Hi, I've just noticed that since I've been on here my views have changed - in reaction to the heavy Americanisation of the site. I don't have anything against American per sa, but it has caused me to think more about the integrity of our own culture and maintaining that. We are heavily exposed to American culture already - especially due to our own smaller populations. I think it's important that we band together and preserve some of our own ideas and foster our own thinking and persepctives. I've met many atheists locally in Melbourne, who don't like the strong anti christian persepctives of American atheists and also writters such as Dawkins and Dennett and Harris. They are all great authors with great things to say, think and contribution to our understanding of truth and life as we currently know it to be according to science - but again I've noticed a sharp change in Dawkins work over the years, that is in direct reaction to American culture. This is in part to do with globalisation but also I think to American dominance generally.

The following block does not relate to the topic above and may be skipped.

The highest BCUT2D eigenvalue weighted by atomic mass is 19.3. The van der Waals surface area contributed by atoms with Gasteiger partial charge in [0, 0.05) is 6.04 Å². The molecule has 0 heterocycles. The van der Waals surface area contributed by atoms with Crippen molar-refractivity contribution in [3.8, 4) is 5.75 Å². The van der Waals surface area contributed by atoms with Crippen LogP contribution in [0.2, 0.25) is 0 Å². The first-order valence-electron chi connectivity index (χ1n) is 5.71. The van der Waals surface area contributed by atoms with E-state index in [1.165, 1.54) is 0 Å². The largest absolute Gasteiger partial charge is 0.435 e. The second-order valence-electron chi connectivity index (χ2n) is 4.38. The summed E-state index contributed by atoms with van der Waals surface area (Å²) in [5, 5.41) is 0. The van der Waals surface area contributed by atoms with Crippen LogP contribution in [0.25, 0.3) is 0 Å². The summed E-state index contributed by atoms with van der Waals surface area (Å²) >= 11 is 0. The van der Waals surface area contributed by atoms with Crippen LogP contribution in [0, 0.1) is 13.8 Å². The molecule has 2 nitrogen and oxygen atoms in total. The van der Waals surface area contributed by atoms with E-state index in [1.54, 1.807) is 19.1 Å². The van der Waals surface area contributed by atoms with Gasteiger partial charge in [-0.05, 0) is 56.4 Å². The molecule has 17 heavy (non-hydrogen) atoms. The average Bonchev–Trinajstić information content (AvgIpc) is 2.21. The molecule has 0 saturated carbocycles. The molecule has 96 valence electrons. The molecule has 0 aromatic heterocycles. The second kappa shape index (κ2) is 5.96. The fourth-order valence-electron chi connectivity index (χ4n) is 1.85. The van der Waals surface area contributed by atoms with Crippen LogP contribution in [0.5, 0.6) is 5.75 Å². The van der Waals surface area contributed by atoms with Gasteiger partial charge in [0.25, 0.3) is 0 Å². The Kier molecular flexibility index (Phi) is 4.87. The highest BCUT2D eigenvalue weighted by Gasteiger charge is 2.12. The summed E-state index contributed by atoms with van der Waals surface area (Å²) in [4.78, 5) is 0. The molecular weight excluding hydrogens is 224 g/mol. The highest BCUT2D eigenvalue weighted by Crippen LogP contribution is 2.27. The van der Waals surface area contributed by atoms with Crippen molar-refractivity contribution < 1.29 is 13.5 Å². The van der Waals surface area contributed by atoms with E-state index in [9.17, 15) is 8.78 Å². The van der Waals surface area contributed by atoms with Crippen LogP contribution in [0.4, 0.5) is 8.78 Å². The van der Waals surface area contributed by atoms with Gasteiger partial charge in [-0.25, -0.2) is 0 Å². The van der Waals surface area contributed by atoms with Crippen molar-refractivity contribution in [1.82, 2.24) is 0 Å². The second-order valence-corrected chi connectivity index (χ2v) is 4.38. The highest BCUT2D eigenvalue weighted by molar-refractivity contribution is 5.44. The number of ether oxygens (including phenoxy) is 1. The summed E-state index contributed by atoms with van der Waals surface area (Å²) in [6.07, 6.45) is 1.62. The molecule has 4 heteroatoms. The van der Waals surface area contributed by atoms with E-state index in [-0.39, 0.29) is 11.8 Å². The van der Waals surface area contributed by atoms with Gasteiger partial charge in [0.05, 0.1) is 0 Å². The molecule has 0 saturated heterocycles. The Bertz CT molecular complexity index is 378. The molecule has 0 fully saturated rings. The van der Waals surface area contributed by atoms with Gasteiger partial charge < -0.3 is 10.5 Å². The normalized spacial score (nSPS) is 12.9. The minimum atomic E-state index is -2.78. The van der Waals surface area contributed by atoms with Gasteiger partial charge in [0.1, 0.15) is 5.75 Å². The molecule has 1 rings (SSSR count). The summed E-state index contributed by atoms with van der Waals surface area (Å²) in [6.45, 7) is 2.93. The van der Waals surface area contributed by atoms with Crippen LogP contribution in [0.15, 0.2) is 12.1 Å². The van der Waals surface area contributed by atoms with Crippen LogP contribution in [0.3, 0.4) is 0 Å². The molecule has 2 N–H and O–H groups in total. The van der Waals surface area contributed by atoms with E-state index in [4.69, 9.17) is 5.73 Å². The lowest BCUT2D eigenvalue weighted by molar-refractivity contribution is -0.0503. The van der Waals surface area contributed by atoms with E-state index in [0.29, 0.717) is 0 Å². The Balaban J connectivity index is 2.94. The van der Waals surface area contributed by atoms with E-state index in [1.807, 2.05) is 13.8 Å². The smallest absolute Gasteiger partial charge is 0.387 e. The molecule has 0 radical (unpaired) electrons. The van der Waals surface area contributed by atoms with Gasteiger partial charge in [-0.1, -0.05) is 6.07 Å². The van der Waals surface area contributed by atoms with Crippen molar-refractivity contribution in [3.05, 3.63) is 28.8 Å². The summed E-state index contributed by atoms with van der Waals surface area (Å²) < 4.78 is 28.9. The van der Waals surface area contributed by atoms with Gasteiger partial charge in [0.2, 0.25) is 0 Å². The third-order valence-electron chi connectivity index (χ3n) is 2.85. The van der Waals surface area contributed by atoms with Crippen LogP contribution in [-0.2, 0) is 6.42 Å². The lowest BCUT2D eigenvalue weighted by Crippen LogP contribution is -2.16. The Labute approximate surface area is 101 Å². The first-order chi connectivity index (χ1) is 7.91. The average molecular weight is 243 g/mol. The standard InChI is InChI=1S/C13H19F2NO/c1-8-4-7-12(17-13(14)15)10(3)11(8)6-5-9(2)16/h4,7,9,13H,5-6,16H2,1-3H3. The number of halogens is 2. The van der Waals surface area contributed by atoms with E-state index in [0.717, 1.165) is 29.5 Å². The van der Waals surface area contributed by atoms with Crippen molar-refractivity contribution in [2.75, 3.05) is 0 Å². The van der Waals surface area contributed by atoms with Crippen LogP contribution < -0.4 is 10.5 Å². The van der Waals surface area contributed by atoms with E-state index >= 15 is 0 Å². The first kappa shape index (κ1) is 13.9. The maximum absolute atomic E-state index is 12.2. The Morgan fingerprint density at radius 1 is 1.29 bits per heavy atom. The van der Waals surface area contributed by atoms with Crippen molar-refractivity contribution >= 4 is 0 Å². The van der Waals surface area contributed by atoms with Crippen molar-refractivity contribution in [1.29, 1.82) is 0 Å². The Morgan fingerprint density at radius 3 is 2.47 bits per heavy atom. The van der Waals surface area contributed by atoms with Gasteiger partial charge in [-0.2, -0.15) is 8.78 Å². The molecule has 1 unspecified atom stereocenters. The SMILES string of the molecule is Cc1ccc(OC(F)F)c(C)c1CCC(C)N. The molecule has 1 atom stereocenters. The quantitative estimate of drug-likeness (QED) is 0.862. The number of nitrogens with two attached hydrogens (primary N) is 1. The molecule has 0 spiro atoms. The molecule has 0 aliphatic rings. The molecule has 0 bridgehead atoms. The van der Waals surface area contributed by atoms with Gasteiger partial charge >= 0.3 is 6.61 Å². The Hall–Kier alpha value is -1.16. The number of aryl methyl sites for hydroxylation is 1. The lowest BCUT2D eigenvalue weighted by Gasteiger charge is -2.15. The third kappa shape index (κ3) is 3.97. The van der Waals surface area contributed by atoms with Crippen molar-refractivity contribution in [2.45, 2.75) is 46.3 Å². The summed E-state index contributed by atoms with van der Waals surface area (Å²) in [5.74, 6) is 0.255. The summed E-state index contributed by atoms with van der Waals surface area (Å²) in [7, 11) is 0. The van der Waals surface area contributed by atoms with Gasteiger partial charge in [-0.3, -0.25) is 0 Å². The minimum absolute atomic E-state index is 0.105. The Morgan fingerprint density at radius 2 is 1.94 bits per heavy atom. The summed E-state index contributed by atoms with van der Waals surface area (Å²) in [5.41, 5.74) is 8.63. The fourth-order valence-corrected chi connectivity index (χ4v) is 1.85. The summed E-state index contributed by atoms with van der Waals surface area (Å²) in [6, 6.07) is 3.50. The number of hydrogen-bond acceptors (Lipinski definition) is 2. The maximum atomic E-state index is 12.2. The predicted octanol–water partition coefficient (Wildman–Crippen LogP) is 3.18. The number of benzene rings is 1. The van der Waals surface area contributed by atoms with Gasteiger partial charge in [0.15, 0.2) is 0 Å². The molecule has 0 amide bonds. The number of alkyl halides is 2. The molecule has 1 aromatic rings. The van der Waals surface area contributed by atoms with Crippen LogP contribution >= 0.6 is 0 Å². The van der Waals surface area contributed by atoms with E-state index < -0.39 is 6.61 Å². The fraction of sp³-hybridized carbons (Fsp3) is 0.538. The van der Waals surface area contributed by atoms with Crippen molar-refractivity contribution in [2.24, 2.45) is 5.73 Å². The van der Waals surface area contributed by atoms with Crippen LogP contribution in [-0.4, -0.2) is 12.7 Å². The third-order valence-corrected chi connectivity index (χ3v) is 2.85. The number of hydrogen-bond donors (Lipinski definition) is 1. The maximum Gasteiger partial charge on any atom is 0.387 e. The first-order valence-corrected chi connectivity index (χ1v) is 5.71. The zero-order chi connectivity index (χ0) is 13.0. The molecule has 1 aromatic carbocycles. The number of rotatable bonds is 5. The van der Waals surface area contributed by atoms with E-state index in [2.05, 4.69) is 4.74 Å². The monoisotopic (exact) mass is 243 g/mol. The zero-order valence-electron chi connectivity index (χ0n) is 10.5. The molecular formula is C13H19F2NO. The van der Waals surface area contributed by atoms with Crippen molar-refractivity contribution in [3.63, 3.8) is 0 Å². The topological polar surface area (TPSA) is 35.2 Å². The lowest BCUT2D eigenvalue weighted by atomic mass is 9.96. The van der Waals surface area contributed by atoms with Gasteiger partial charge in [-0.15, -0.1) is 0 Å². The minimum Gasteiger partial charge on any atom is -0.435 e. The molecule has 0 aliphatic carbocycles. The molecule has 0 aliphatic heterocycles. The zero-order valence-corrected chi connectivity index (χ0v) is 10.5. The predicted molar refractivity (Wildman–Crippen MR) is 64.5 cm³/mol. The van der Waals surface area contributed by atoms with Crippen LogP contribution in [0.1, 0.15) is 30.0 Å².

I wonder if it is useful to aim to highlight these differences - so as to be more aware of them as a way of maintaining cultural identity as seperate. I don't want to loose my cultural identity to a homogenised culture dominated by the US.
I wonder if American culture generally sees itself as great and wonderful and a completely desirable influence on the rest of the world, in all it's forms - christian, atheist, cultural, scientific, social etc.